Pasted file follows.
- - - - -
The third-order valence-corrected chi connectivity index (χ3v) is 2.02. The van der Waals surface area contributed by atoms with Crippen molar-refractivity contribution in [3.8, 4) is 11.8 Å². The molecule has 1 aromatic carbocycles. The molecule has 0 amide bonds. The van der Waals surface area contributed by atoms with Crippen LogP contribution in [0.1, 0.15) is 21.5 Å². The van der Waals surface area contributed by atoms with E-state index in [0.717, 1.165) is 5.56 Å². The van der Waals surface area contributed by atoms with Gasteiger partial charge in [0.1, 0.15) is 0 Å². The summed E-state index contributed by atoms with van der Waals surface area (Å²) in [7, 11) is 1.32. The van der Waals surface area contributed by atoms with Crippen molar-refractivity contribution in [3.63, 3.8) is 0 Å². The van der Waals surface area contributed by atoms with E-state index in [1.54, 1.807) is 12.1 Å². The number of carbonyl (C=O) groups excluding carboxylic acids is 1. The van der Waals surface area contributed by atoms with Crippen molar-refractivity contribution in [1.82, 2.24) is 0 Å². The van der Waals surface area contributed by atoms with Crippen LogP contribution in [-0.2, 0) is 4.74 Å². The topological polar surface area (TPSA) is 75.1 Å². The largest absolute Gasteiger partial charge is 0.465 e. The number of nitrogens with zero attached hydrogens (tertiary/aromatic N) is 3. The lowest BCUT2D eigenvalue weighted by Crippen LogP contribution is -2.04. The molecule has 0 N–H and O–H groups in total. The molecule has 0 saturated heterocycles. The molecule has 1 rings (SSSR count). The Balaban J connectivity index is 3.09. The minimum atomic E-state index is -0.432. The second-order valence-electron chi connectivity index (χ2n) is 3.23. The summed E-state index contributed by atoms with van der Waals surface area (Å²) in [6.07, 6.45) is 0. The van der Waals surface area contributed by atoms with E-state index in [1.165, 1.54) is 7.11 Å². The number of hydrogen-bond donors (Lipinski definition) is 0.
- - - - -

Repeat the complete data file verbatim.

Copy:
The third-order valence-corrected chi connectivity index (χ3v) is 2.02. The van der Waals surface area contributed by atoms with Crippen molar-refractivity contribution in [3.8, 4) is 11.8 Å². The molecule has 1 aromatic carbocycles. The molecule has 0 amide bonds. The van der Waals surface area contributed by atoms with Crippen LogP contribution in [0.1, 0.15) is 21.5 Å². The van der Waals surface area contributed by atoms with E-state index in [0.717, 1.165) is 5.56 Å². The van der Waals surface area contributed by atoms with Gasteiger partial charge in [0.1, 0.15) is 0 Å². The summed E-state index contributed by atoms with van der Waals surface area (Å²) in [7, 11) is 1.32. The van der Waals surface area contributed by atoms with Crippen molar-refractivity contribution in [3.63, 3.8) is 0 Å². The van der Waals surface area contributed by atoms with E-state index in [1.54, 1.807) is 12.1 Å². The number of carbonyl (C=O) groups excluding carboxylic acids is 1. The van der Waals surface area contributed by atoms with Crippen molar-refractivity contribution in [1.82, 2.24) is 0 Å². The van der Waals surface area contributed by atoms with Crippen LogP contribution in [-0.2, 0) is 4.74 Å². The topological polar surface area (TPSA) is 75.1 Å². The largest absolute Gasteiger partial charge is 0.465 e. The number of nitrogens with zero attached hydrogens (tertiary/aromatic N) is 3. The lowest BCUT2D eigenvalue weighted by Crippen LogP contribution is -2.04. The molecule has 0 N–H and O–H groups in total. The molecule has 0 saturated heterocycles. The molecule has 1 rings (SSSR count). The Balaban J connectivity index is 3.09. The minimum atomic E-state index is -0.432. The second-order valence-electron chi connectivity index (χ2n) is 3.23. The summed E-state index contributed by atoms with van der Waals surface area (Å²) in [6.07, 6.45) is 0. The van der Waals surface area contributed by atoms with E-state index in [1.165, 1.54) is 7.11 Å². The number of hydrogen-bond donors (Lipinski definition) is 0.